The youth-led protests started with three demands: dissolution of the House, constitutional amendment and an end to state critics’ intimidation. Later, at the Thammasat meeting on 10 August, a 10-point plan to reform the monarchy was announced, stirring even more confusion in an already fragmented Thai political arena.
The Free Youth group grew into the Free Citizens party and on Aug 16 more than 10,000 people entered the Democracy Monument rally. Their frequent appeals attracted warnings and criticism from those who insist policy must be kept away from classrooms.
It is important to protect the country, religions and monarchy, argue those against the rallies, many of whom have shared pictures and articles on contributions of the late monarchs, particularly His Majesty King Bhumibol Adulyadej The Great.
Whereas, the younger generation, and those in favor of the Free People movement, mark their opponents as racists, many of whom come from older age groups. A war of words has exploded on social media in particular. In the past week eyebrows have been raised again as anti-establishment practices have risen to even higher levels with the three-finger salute and the use of white ribbons occurring in many schools around the country.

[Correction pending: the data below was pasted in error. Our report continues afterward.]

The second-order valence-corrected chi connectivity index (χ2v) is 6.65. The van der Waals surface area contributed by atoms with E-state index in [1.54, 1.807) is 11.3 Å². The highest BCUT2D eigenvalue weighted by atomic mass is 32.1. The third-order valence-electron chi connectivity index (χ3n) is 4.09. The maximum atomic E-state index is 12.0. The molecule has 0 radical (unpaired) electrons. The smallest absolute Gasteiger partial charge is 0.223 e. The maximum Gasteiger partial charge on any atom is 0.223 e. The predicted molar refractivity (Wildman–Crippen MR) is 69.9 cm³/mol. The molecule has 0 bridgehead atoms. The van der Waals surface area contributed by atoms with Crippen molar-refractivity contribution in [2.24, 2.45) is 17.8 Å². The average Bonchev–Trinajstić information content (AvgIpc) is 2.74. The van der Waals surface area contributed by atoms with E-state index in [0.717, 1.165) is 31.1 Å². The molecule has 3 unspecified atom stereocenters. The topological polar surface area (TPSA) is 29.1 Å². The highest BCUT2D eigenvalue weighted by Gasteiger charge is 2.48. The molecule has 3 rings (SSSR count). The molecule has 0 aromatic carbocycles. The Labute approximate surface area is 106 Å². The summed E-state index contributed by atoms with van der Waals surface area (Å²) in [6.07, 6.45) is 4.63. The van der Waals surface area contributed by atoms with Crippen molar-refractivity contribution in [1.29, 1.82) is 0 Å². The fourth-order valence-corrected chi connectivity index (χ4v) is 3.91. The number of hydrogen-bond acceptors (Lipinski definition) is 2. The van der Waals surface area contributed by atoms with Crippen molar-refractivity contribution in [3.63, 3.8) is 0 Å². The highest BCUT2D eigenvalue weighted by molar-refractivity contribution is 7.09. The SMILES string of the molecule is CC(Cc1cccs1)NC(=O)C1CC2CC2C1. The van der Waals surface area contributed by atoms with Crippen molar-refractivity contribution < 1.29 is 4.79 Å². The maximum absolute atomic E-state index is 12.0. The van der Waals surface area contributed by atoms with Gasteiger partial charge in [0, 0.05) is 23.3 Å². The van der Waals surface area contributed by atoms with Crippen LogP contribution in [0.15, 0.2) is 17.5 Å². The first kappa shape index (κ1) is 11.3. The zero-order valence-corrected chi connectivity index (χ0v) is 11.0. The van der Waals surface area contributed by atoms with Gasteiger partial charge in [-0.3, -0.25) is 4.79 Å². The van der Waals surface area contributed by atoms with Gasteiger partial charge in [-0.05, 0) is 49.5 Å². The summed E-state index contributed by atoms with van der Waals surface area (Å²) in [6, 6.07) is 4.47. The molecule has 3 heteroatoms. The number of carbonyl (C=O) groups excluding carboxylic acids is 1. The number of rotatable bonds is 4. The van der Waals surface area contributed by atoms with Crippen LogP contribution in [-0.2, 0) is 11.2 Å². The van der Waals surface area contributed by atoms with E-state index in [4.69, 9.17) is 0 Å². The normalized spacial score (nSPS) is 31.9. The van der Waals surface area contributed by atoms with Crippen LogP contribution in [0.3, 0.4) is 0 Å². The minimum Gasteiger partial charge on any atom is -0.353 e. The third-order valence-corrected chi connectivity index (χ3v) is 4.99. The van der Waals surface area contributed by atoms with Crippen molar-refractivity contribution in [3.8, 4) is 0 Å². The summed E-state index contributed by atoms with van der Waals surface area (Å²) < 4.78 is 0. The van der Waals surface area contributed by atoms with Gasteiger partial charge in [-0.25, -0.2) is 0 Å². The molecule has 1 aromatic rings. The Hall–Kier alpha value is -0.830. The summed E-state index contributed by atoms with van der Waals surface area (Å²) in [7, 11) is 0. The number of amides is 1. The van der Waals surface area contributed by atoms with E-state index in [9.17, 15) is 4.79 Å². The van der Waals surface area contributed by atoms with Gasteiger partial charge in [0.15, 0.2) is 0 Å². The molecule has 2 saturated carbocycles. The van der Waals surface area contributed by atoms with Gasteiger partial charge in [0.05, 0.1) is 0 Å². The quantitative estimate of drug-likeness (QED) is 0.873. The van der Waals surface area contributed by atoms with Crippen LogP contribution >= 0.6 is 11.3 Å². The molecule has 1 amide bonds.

Arthitaya Pronprom, 18, Mahidol University’s chief of political rallies, said in her view politics is the business of everyone. Everyone’s voice should be equal and everyone should have an equal opportunity to have their opinion heard. But, in Thailand, students and teens are being targeted by older members of society who claim we are politically ignorant or brainwashed, she said.
Ms Arthitaya added many of the older generation prefer to escape robust face-to – face debates by shifting the subject or throwing light on it, while she and her peers are more likely to speak out about what they see as injustice or mistreatment.